LARGO — Residents may see the first trash and recycling rate hike in more than a decade next year as the city faces changes in the global recycling landscape and rising costs.
The potential 20 percent increase, which would bring the rate for residential customers from $17.65 to $21.18 a month, came up this month during a City Commission meeting to discuss the city’s five-year financial projections. City officials also discussed challenges for the city’s golf course, lessons learned from Hurricane Irma and long-term infrastructure projects.
The trash and recycling rate hike is in part due to changes in the recycling industry. Much of processed recyclable material in the U.S., including from Largo, is exported to China, said Brian Usher, public works director. However, Chinese officials have upped the standard of what they’re willing to accept, leaving fewer places to send the material.
"There’s this giant ripple effect that goes down the line," Usher said.
Largo is under contract with a waste management service that allows the city to get some money back per ton of recyclables, Usher said. But that agreement expires in February 2019, compounding the problem. City officials are projecting the changes could result in a fiscal U-turn: $300,000 in recycling revenue flipping to a $350,000 expense.
Usher said his department is working on options to bring to city commissioners to handle the transition. He added that the solid waste rate has not increased since 2007 as costs for fuel, manpower and disposal have risen.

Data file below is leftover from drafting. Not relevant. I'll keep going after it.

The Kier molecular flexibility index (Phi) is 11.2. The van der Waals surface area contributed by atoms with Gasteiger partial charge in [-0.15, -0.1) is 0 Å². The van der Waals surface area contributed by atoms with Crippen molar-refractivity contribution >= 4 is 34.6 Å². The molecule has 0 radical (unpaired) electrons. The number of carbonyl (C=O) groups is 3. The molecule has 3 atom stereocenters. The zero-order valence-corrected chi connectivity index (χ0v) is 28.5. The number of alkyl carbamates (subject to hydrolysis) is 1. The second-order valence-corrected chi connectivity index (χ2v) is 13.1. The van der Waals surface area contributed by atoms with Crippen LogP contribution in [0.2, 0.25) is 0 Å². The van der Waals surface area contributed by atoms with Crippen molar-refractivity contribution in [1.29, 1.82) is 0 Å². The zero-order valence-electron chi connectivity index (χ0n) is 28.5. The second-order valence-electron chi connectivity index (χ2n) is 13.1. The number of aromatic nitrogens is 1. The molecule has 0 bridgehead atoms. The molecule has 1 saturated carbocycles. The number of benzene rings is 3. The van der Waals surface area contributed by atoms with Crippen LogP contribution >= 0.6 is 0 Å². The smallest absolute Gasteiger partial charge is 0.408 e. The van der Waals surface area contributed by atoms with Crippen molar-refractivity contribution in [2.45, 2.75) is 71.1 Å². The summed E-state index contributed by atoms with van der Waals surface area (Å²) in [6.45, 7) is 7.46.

"We’ve stretched it as long as we can," he said.
The city is also planning to set aside money in the solid waste fund for debris removal, a takeaway from Hurricane Irma’s long, expensive cleanup process. Usher said he’s still tallying up the bill, but he expects it to surpass $1 million.
Another area facing challenges is the city’s golf course. As popularity in the sport declines, the course is expected to start operating at a loss in the 2020 fiscal year. The city is planning to analyze the situation and come up with options, said City Manager Henry Schubert.
That could include contracting with an operator to run the course, shutting down the course and using the land for something else, or selling the property.
"We think it’s important to just start looking at that," Schubert said.
Officials also plan to address the long-term future of several city buildings in need of repair, including reconstruction of fire stations 38, 39 and 42; replacement of a building at the Bayhead Complex and Action Park, which is home to summer camps and restrooms for park visitors; and replacement of the Southwest Recreation Complex.
Contact Kathryn Varn at [email protected] or (727) 893-8913. Follow @kathrynvarn.